Integration approach for calculating the moment of inertia of a square "loop"

I must confess, most of the time when I was calculating moments of inertia I was using tables and the parallel axis theorem. Now I'm trying to compute the moment of inertia by integration.

The problem I am dealing with is a square "loop" which hangs by one of its corners. The rotation takes place so that the "opening" in the loop "moves" into or out of the screen. For better understanding see the picture.

Furthermore the loop has a side length of l (this is a lower case "L") and a total mass of 4M.

Now my questions are:

1. Is the suggested decomposition of the square loop viable and correct?
2. What is the best method to calculate the moment of inertia of thin beam which rotates under an angle $$\theta$$ to the axis of rotation.

For calculating the moment of inertia of a thin beam which rotates under an angle $$\theta$$ to the axis of rotation I used two approaches, but I failed with both of them in calculating the final result. Which should be $$\frac{2}{3} M_{total}l^2$$. These approaches were:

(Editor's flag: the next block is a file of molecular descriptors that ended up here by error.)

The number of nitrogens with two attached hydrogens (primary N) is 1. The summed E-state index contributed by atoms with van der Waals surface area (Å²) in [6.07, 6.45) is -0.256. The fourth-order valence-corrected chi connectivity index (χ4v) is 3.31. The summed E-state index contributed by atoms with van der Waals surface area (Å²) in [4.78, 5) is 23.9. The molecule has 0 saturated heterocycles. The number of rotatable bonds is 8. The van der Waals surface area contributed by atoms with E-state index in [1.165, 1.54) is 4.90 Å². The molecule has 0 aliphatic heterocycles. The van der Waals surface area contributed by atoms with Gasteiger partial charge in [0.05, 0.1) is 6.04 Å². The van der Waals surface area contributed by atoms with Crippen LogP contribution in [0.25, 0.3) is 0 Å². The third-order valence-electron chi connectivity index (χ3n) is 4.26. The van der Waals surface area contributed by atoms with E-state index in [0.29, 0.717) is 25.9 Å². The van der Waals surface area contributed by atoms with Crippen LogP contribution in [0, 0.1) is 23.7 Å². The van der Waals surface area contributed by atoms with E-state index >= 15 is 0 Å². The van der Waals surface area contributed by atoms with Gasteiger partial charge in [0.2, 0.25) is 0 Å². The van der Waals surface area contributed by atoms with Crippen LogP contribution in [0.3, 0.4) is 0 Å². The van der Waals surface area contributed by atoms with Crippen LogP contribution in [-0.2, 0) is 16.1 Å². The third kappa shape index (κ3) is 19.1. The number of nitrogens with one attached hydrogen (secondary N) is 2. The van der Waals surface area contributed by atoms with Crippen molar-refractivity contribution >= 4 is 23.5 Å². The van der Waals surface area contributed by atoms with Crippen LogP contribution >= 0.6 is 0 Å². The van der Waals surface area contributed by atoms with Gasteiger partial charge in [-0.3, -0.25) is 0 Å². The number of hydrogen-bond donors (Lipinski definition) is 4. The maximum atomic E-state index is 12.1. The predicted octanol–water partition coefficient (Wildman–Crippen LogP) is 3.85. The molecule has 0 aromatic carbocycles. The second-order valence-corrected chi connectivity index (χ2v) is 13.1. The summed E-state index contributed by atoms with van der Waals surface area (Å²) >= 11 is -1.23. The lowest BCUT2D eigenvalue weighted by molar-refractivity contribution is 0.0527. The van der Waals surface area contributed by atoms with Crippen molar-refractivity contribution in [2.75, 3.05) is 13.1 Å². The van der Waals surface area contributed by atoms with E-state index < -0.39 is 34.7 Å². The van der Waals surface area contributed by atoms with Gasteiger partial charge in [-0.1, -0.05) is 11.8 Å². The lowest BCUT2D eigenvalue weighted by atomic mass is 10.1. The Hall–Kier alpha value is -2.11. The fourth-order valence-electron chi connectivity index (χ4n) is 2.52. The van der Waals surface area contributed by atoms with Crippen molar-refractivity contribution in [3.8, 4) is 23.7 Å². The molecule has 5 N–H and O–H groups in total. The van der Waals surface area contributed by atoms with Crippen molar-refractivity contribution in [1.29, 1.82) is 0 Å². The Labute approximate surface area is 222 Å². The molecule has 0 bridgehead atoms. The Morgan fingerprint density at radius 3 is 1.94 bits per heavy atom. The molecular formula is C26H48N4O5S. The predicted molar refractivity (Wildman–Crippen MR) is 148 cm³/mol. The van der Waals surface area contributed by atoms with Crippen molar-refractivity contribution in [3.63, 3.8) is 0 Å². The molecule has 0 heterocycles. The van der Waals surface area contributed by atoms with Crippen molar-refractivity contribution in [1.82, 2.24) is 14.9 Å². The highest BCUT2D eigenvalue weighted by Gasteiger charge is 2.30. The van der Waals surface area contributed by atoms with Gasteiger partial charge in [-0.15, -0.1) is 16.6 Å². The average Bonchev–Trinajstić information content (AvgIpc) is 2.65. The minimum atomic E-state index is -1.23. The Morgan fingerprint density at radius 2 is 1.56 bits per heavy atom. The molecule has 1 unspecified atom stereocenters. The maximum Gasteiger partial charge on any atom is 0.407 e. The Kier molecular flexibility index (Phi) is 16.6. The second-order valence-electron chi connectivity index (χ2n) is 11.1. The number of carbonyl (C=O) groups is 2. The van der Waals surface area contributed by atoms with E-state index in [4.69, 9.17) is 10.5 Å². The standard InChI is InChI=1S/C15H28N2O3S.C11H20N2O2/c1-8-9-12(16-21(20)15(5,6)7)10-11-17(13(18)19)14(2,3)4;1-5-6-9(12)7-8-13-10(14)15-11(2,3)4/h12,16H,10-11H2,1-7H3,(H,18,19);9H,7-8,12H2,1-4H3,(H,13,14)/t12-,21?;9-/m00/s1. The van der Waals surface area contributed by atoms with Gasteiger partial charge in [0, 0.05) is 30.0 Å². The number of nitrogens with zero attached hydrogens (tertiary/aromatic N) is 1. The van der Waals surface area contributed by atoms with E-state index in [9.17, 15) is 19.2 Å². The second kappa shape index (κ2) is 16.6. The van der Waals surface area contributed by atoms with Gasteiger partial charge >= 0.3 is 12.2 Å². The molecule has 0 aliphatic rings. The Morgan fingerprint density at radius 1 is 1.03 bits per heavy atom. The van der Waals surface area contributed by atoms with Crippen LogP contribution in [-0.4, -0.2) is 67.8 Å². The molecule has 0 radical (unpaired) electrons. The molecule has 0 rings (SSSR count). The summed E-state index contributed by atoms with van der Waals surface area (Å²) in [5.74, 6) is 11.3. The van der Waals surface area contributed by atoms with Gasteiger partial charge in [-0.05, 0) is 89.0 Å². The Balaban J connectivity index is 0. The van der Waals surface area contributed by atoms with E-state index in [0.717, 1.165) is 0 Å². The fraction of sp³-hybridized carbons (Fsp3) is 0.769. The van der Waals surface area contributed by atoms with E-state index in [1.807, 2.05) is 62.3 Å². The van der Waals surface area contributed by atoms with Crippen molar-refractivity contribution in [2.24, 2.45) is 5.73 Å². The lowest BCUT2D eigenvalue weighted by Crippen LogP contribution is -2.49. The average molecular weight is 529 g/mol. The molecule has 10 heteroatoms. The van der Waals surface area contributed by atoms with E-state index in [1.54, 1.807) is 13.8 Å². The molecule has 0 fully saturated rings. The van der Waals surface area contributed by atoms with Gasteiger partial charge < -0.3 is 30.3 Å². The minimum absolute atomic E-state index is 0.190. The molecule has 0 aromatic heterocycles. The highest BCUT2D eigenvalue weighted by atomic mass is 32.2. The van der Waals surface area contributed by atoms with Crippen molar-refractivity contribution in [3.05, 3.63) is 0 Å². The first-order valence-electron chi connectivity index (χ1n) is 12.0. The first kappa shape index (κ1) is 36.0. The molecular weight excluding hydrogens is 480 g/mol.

First approach: Using the equation

$$I = \int r^2dm$$

With $$r = \sqrt{x^2+y^2}$$ expressing $$dm$$ as $$dm = M \frac{dr}{l} = M \frac{\sqrt{dx^2+dy^2}}{l}$$. This yields in:

$$I = M \int (x^2+y^2) \frac{\sqrt{dx^2+dy^2}}{l}$$

This equation can be simplified if we square both sides in ordered to integrate. But still, after this we have a squared differential... Is this correct at all, if yes how do i solve this integral?

Second approach: Using the tensor of inertia, we take the equation for the rotation around the canonical y-axis $$I = \varrho \int\int\int (x^2 + z^2) dz dy dx$$

But here I don't really know what should I use as the limits of integration in order to calculate the correct moment of inertia.

• I assume MMOI is calculated about the origin, is this correct? Sep 26, 2022 at 12:23